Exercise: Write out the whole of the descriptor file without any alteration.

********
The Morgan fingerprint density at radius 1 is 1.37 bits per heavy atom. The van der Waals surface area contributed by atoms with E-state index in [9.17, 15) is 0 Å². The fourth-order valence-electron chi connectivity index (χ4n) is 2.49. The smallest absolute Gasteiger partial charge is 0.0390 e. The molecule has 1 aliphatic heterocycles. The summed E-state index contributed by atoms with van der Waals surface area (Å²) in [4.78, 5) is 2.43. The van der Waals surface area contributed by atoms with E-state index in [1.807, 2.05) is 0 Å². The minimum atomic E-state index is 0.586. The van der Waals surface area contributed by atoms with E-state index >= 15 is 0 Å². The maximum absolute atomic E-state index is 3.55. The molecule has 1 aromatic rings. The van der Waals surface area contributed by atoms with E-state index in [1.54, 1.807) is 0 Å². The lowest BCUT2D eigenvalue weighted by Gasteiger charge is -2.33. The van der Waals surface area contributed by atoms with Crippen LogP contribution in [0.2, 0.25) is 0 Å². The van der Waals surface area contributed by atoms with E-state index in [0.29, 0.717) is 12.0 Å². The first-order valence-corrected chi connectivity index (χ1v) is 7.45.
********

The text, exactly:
The Morgan fingerprint density at radius 1 is 1.37 bits per heavy atom. The van der Waals surface area contributed by atoms with E-state index in [9.17, 15) is 0 Å². The fourth-order valence-electron chi connectivity index (χ4n) is 2.49. The smallest absolute Gasteiger partial charge is 0.0390 e. The molecule has 1 aliphatic heterocycles. The summed E-state index contributed by atoms with van der Waals surface area (Å²) in [4.78, 5) is 2.43. The van der Waals surface area contributed by atoms with E-state index in [1.807, 2.05) is 0 Å². The minimum atomic E-state index is 0.586. The van der Waals surface area contributed by atoms with E-state index >= 15 is 0 Å². The maximum absolute atomic E-state index is 3.55. The molecule has 1 aromatic rings. The van der Waals surface area contributed by atoms with E-state index in [1.54, 1.807) is 0 Å². The lowest BCUT2D eigenvalue weighted by Gasteiger charge is -2.33. The van der Waals surface area contributed by atoms with Crippen LogP contribution in [0.2, 0.25) is 0 Å². The van der Waals surface area contributed by atoms with E-state index in [0.29, 0.717) is 12.0 Å². The first-order valence-corrected chi connectivity index (χ1v) is 7.45.